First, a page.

When Intel launched the SSD 600p Series back in 2016 they rocked the storage market with a solid performing PCIe NVMe SSD series that was available at affordable prices. Intel was able to do this by pairing the Silicon Motion SM2260 controller with Intel 32-layer TLC NAND Flash memory. The result was a series of drives that were was capable of sequential read/write performance of up to 1800 / 560 MB/s and random read/write performance of 155K / 128K IOPS.
In January 2018, Intel released the successor to that series with the SSD 760p Series. Intel did some major updates under the hood on the SSD 760p Series as they went with newer Silicon Motion SM2262 controller with custom firmware and the latest Intel 64-layer 3D TLC NAND Flash memory. The specifications of the new drive are impressive with sequential performance reaching up to 3200 MB/s read and 1600 MB/s writes along with 4K Random numbers of up to 340K read and 275K write. Intel has more than doubled the performance of the Intel SSD 7 Series over the Intel SSD 6 series!
One other interesting area of improvement on the Intel SSD 760p series was on power management. Back when launched the Intel SSD 600p series back in 2016 it was was rated for typical active/idle power consumption of 100mW and 40mW. Those numbers weren’t bad for the time, but the new Intel SSD 760p series is rated at 50mW and 25mW. Intel has managed to cut the typical active power down by half and reduced the idle power by 37.5%. That is great news to laptop users that want to get the longest battery life possible. So, the Intel SSD 760p series delivers more performance and up to half the power than the previous generation Intel SSD 600P series.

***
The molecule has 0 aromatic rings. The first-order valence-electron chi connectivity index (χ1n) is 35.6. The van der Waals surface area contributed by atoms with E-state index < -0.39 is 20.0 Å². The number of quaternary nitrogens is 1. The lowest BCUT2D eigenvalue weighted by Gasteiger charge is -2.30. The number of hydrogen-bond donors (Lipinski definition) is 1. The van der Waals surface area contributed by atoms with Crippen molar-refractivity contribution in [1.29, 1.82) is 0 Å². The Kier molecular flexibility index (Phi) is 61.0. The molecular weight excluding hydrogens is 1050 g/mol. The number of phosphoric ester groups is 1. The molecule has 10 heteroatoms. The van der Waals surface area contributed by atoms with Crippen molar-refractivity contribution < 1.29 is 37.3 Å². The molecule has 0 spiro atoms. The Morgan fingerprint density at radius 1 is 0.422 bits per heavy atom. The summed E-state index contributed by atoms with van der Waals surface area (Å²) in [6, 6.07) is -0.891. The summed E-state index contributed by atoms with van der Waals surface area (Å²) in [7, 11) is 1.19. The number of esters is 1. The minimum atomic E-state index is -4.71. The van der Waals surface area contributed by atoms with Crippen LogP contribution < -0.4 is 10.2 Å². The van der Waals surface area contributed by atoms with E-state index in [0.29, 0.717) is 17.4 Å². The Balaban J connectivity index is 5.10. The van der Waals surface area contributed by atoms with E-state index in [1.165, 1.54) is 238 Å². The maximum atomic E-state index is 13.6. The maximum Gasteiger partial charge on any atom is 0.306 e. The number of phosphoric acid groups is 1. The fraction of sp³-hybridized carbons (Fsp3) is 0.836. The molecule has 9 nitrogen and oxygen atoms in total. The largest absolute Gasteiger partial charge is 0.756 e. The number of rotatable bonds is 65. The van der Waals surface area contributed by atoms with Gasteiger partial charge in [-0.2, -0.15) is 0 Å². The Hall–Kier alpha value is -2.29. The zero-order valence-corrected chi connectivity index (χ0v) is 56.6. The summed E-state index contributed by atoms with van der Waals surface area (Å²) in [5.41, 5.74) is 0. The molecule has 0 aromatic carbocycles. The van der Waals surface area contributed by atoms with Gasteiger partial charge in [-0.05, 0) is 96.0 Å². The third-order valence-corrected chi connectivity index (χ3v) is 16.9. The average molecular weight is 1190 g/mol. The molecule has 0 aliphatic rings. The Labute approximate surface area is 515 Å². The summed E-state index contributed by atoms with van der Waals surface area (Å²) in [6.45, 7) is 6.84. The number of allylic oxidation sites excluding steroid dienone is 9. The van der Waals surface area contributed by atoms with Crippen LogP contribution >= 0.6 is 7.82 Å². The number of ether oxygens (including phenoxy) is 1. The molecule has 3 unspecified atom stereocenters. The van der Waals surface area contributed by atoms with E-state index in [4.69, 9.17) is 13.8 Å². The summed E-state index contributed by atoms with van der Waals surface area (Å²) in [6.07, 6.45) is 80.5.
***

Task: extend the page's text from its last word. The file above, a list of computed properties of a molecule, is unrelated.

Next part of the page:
The drive that we will be testing for this review is the Intel SSD 760p 512GB model that is sold under part number SSDPEKKW512G8. The MSRP on this drive is $199, but
we found that Amazon was selling it for $237.59 shipped and Newegg was asking $299.95 shipped. We aren’t sure exactly why some retailers are asking almost 50% over MSRP for this drive, but they are and Intel can’t force anyone to sell it at the MSRP.
The Intel SSD 760p Series comes in colorful packing and inside you’ll get the M.2 2280 ‘gumstick’ drive and the paperwork covering basic installation and information on the 5-year warranty. The Intel SSD 760p series has en endurance rating of 72 TBW per 128GB of storage capacity. That means our Intel SSD 760p 512GB drive has an endurance rating of 288 TBW when it comes to lifetime writes. That works out to meaning that you can write 157.8 GB of data to the drive per day over the 5-year warranty period and be fully covered.
The green PCB used on the Intel SSD 600p series with the white product label has been updated to a more desirable black PCB with a black label. Under the large label are two Intel 64-layer 3D TLC NAND Flash packages, two Micron DRAM packages and the SM2262 8-channel controller. The label does not appear to have any heatspeader capabilities for heat dissipation as it does not contain any copper layering.
Our Intel SSD 760p 512GB drive arrived with a crooked label and if you look very close at the gold interconnects you’ll see that part of the PCB is chipped and part of the last pin is missing on one side. We’ve never had a drive show up damaged like this and the packaging was perfect, so this must have happened during packaging at the factory.
The back of the PCB is bare, but you can see that Intel has room two place two more 64-layer TLC NAND packages on the back for the larger capacity drives. Right now only 128GB, 256GB and 512GB capacities are available for purchase, but 1TB and 2TB models will be released later this year. Our sources inside Intel said that they will be about in the first half of 2018, so they will be hitting the market shortly.